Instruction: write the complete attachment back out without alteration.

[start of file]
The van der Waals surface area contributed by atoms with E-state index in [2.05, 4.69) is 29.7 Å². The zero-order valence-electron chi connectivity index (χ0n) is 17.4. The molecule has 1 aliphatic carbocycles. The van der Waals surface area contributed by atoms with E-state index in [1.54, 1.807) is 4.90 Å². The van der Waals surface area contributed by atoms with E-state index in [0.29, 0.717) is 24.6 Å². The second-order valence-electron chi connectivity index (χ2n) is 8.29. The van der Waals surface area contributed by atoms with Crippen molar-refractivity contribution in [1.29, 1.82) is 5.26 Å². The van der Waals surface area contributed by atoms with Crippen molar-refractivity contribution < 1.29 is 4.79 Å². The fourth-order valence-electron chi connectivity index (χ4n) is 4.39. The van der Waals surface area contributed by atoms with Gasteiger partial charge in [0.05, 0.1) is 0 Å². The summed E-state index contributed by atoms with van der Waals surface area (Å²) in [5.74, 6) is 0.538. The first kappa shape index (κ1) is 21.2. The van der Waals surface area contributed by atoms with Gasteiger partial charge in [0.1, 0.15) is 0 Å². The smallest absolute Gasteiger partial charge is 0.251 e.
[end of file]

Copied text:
The van der Waals surface area contributed by atoms with E-state index in [2.05, 4.69) is 29.7 Å². The zero-order valence-electron chi connectivity index (χ0n) is 17.4. The molecule has 1 aliphatic carbocycles. The van der Waals surface area contributed by atoms with E-state index in [1.54, 1.807) is 4.90 Å². The van der Waals surface area contributed by atoms with E-state index in [0.29, 0.717) is 24.6 Å². The second-order valence-electron chi connectivity index (χ2n) is 8.29. The van der Waals surface area contributed by atoms with Crippen molar-refractivity contribution in [1.29, 1.82) is 5.26 Å². The van der Waals surface area contributed by atoms with Crippen molar-refractivity contribution < 1.29 is 4.79 Å². The fourth-order valence-electron chi connectivity index (χ4n) is 4.39. The van der Waals surface area contributed by atoms with Gasteiger partial charge in [0.05, 0.1) is 0 Å². The summed E-state index contributed by atoms with van der Waals surface area (Å²) in [5.74, 6) is 0.538. The first kappa shape index (κ1) is 21.2. The van der Waals surface area contributed by atoms with Gasteiger partial charge in [0.1, 0.15) is 0 Å². The smallest absolute Gasteiger partial charge is 0.251 e.